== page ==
The changes also led to two community members with planning or development-related backgrounds, two public members at large and two council members making up the commission.
The previous setup for CPC had one council member and the remainder were public members.
BOWDA would be asked to fill one of the community positions that require planning or development-related experience.
The previous changes came at the same time council voted to remove the 25-year longstanding Environmental Advisory Review Committee (EARC). Neither EARC or CPC were told or asked about the changes, but CPC and BOWDA were informed this summer by Town staff of the upcoming proposal.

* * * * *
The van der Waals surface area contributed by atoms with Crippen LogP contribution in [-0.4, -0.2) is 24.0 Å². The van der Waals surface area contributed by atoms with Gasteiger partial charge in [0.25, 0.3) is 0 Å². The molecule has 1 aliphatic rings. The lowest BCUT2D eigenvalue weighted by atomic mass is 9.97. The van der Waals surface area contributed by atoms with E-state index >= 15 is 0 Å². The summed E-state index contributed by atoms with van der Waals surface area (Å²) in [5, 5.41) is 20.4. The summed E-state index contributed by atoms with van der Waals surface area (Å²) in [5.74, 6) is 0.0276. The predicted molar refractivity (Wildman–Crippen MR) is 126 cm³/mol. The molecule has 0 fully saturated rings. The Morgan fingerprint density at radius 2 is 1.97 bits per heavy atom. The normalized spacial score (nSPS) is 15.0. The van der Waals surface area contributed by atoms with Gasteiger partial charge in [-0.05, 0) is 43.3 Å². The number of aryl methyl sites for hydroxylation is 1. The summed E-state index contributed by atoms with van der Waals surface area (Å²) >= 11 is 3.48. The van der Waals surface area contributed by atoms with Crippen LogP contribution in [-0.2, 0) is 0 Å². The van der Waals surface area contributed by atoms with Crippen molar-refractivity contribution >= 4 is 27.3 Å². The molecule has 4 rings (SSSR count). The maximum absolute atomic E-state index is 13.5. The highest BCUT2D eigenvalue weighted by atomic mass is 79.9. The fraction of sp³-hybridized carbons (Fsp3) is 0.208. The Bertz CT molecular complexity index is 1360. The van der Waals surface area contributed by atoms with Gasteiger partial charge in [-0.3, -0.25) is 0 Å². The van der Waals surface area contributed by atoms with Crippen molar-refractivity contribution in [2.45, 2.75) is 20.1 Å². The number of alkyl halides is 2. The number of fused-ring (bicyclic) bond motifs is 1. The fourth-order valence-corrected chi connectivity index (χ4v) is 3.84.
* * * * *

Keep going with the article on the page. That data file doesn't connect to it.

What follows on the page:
In 2021, the Subdivision Authority was delegated authority to staff.
A June 2 letter from Bow Valley Builders and Developers Association (BOWDA) executive director Ian O’Donnell outlined that the organization was supportive of efforts to reduce application processing times, for example a permitted use, or the application is consistent with recent approvals, a “comprehensive and contemporary ASP or ARP provides clear direction” and if a minor change is requested that the planning department can approve.
However, the letter noted a development liaison position could help applicants with issues, if an application is in an older area of Canmore without an ASP or ARP potentially using CPC to decide when there’s disagreements between the planning department and an applicant and that “there is some desire to better understand administration’s perspective if the applicant actually desires to go to CPC for various reasons.”